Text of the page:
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A Unique Opportunity for Racial Equity in Downtown Development

Downtowns thrive when small-scale manufacturing is prioritized, and the ownership of those businesses is diverse. Federal recovery funds can go a long way toward helping this vital sector.

PressBayAlley2.jpg Downtown Ithaca Alliance.jpg
Press Bay Alley in Ithaca, N.Y. (Downtown Ithaca Alliance)
The distribution of federal funds to local communities under the American Rescue Plan, now underway, follows closely the designation of Juneteenth as a national holiday. This confluence provides a unique opportunity to invest in racial equity in downtown development that communities of all sizes nationwide should seize.

The American Rescue Plan includes $350 billion in state and local fiscal recovery funds. One of the authorized uses, addressing economic damage from the pandemic, enables the federal money to be spent on downtown development. A Brookings Institution analysis underscores the opportunity: Under the latest Treasury Department rules for deploying the funds, the analysts write, “recipient governments have enormous flexibility to help disproportionately impacted populations and communities.”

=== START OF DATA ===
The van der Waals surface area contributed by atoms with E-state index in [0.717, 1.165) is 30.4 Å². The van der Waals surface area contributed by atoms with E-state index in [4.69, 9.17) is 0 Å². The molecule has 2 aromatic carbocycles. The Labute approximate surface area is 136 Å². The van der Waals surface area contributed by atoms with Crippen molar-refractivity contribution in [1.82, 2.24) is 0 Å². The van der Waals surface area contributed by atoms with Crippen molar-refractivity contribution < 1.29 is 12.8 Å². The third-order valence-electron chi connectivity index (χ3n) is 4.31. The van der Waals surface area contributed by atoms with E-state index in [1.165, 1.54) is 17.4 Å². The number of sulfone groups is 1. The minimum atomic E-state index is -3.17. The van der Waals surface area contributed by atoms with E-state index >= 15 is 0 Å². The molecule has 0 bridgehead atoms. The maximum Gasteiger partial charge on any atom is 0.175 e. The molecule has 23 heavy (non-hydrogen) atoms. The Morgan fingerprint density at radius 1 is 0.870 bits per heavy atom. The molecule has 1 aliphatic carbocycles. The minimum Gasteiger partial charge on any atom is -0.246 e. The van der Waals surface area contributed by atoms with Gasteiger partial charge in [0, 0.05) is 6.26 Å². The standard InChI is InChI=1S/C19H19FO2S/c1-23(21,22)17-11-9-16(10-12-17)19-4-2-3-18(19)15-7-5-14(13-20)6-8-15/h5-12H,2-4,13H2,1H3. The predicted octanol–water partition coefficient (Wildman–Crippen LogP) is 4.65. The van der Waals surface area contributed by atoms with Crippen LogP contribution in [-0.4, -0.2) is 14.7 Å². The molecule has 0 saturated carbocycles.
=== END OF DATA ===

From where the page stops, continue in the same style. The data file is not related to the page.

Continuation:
The evidence of disproportionate impact of the COVID-19 pandemic on people of color is overwhelming. The impact on downtown business districts is similarly beyond dispute. Combining this extraordinary infusion of funding with a vital lesson that I have learned in working with dozens of cities and towns can be the key to inclusive downtown revitalization. That lesson is that downtowns thrive when small-scale manufacturing is prioritized.

Small-scale manufacturers of everything from hardware to handbags to hot sauce typically sell their products both in storefronts and online. They are, therefore, ideal for downtown rejuvenation, because they are not solely dependent on foot traffic for sales. They help create distinctive destinations for residents and tourists alike. The business ownership is also typically broadly diverse because the unique products draw on the heritage and skills of a wide variety of communities.

Small-scale manufacturing creates more opportunity for more people. Investment in this business sector helps local business owners transition from home-based to storefront businesses and generates diverse business-ownership opportunities. These businesses create good jobs for people with a wide range of skills, and they generate community wealth.

How then can state, local and tribal government leaders facilitate small-scale manufacturing in downtowns and nearby neighborhoods? They can support three key strategies:

Ensure the availability of a variety of real estate options. These should include shared spaces and scale-up spaces to facilitate the transition from home-based businesses to storefront businesses. Such spaces are common in the tech and service industries, with their accelerators and coworking spaces, but are rare in manufacturing.